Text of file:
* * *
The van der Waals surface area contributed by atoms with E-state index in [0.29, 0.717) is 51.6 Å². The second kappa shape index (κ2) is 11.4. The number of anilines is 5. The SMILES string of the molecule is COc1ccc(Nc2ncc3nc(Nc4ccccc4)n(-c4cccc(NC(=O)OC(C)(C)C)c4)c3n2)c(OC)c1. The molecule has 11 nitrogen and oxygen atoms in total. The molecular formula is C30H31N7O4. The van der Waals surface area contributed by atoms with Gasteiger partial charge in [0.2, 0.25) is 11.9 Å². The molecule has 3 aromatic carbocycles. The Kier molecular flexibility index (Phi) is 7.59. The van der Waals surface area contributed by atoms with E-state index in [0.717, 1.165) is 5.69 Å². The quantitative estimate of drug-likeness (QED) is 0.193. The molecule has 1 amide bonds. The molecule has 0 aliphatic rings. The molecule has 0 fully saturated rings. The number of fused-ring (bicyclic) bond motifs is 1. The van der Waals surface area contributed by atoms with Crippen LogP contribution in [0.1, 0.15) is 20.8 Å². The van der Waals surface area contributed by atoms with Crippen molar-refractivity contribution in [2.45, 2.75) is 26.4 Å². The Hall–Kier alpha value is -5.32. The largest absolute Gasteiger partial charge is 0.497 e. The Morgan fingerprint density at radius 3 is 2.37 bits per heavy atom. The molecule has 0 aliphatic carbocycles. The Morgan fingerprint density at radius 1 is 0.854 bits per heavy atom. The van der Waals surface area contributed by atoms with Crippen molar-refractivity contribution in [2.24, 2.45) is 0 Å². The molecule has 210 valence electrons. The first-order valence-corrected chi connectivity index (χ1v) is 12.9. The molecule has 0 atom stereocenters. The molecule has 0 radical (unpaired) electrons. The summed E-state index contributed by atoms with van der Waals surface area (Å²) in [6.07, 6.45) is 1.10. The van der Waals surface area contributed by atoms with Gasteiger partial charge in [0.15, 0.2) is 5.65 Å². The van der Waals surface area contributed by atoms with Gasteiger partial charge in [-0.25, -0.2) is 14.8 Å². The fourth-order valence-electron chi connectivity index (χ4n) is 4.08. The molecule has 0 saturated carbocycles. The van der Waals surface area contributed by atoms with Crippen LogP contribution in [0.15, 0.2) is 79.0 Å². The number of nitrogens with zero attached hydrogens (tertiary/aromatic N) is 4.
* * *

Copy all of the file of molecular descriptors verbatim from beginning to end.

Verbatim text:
The van der Waals surface area contributed by atoms with E-state index in [0.29, 0.717) is 51.6 Å². The second kappa shape index (κ2) is 11.4. The number of anilines is 5. The SMILES string of the molecule is COc1ccc(Nc2ncc3nc(Nc4ccccc4)n(-c4cccc(NC(=O)OC(C)(C)C)c4)c3n2)c(OC)c1. The molecule has 11 nitrogen and oxygen atoms in total. The molecular formula is C30H31N7O4. The van der Waals surface area contributed by atoms with Gasteiger partial charge in [0.2, 0.25) is 11.9 Å². The molecule has 3 aromatic carbocycles. The Kier molecular flexibility index (Phi) is 7.59. The van der Waals surface area contributed by atoms with E-state index in [0.717, 1.165) is 5.69 Å². The quantitative estimate of drug-likeness (QED) is 0.193. The molecule has 1 amide bonds. The molecule has 0 aliphatic rings. The molecule has 0 fully saturated rings. The number of fused-ring (bicyclic) bond motifs is 1. The van der Waals surface area contributed by atoms with Crippen LogP contribution in [0.1, 0.15) is 20.8 Å². The van der Waals surface area contributed by atoms with Crippen molar-refractivity contribution in [2.45, 2.75) is 26.4 Å². The Hall–Kier alpha value is -5.32. The largest absolute Gasteiger partial charge is 0.497 e. The Morgan fingerprint density at radius 3 is 2.37 bits per heavy atom. The molecule has 0 aliphatic carbocycles. The Morgan fingerprint density at radius 1 is 0.854 bits per heavy atom. The van der Waals surface area contributed by atoms with Crippen molar-refractivity contribution in [2.24, 2.45) is 0 Å². The molecule has 210 valence electrons. The first-order valence-corrected chi connectivity index (χ1v) is 12.9. The molecule has 0 atom stereocenters. The molecule has 0 radical (unpaired) electrons. The summed E-state index contributed by atoms with van der Waals surface area (Å²) in [6.07, 6.45) is 1.10. The van der Waals surface area contributed by atoms with Gasteiger partial charge in [0.15, 0.2) is 5.65 Å². The van der Waals surface area contributed by atoms with Gasteiger partial charge in [-0.25, -0.2) is 14.8 Å². The fourth-order valence-electron chi connectivity index (χ4n) is 4.08. The molecule has 0 saturated carbocycles. The van der Waals surface area contributed by atoms with Crippen LogP contribution in [0.15, 0.2) is 79.0 Å². The number of nitrogens with zero attached hydrogens (tertiary/aromatic N) is 4.